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49 Interview by Steph Woolvin


Mark Hawkins


Rowcroft Hospice Chief Executive


A year ago Rowcroft Hospice was pushed to the brink of closure. Now the charity, which helps people with life-limiting illnesses, is meeting its funding targets and has opened a new boutique shop in Dartmouth. Our reporter Steph Woolvin has been talking to the charity’s new Chief Executive Mark Hawkins…


M


ark Hawkins joined Rowcroft in March, as the hospice neared the end of an urgent fundraising appeal to raise more than half a


million pounds and save it from closure. With his help and the amazing support of the local community, the charity’s finances are back on track but he says there are still big challenges ahead; “We’ve seen a significant drop in legacy income, so we need to continue to fight and continuously fundraise to keep this fantastic charity on its feet.” For almost 35 years the charity has helped people coping with life-limiting illnesses. There’s a 12-bed hospice in Torquay but most of the people the charity supports are cared for in their own homes and some are in other care homes. Despite recent reductions in the breadth of services the charity is able to provide, Rowcroft still supported over 2,000 patients and their families in 2016. It costs well in excess of £8 million a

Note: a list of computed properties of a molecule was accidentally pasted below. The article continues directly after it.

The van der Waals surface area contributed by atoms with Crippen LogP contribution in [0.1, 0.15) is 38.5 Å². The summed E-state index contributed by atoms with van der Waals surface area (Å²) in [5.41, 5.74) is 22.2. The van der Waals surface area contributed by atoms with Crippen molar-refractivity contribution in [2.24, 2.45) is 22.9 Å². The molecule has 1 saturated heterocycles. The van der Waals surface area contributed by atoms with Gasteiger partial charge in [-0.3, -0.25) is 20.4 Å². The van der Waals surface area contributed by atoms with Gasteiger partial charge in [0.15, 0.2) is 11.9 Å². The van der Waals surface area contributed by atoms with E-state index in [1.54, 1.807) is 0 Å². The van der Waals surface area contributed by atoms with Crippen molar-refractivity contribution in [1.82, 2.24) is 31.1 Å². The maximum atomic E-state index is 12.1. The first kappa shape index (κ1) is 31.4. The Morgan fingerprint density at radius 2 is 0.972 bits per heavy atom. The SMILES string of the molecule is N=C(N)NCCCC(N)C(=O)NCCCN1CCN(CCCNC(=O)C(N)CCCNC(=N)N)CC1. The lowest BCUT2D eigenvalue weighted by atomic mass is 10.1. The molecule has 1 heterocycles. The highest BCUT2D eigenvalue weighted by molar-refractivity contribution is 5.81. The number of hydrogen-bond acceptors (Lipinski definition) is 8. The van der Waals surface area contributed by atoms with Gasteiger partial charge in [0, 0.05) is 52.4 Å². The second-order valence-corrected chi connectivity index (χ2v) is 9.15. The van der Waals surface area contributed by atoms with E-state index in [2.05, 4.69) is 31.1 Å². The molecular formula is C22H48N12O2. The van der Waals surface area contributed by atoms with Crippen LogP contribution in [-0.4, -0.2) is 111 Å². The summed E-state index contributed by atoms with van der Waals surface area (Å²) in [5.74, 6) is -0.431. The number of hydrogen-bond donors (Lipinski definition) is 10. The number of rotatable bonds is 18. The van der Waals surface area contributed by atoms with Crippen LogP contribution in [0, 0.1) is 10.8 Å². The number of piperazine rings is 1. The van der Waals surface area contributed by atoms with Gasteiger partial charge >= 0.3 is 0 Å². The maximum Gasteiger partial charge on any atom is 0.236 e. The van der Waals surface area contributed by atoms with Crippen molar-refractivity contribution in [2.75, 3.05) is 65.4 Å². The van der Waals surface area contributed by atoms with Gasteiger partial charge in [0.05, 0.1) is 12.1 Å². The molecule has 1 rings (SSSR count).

money for us, so we’ll be looking closely at potential opportunities there. We’re also hoping to expand the Rowcroft Lottery and invest in more retail shops.” The charity’s newest shop is the one that opened


here in Dartmouth earlier this year. On their first weekend of business they made more than £3,500. It’s one of the hospices few ‘boutique’ shops which sells a selection of high quality pre-loved men’s and ladies’ clothing as well as handbags, shoes and other accessories. It means Rowcroft now has 16 shops across South Devon, including a tea room in Churston, coffee shop in Ashburton and furniture outlets in Paignton, Torquay and Newton Abbot. Another of Mark’s ambitions is


“The only way you really see how something


year to run Rowcroft. “With an ageing population the demand for our services has never been higher,” says Mark. Over the coming years he and his team will develop new income streams to secure the hospice, not just for the immediate future but for generations to come. Mark says he is working to a five-year plan to


ticks is if you get on the ground”


to create more precious moments for people who are coming to the end of their lives: “Our vision is to make every day the best it can possibly be. A patient of ours was once visited by her granddaughter on her horse Puzzle. We made it snow outside another patient’s bedroom window. We also managed to reunite one lady with her family who she


improve financial stability and when things start looking up they will be able to increase patient numbers and the breadth of care once more. “We rent a 22 acre estate in Torquay which doesn’t generate any


had lost touch with many years earlier. These things make a big difference.” Mark’s been in this role for six months. Previously, he has had a few high powered jobs - starting at Unilever (the company that brings us Persil and Marmite). Later he helped the TV Production Company Twofour expand in Britain and abroad. He lives near Totnes with his wife Denise and two boys Zach and Finlay


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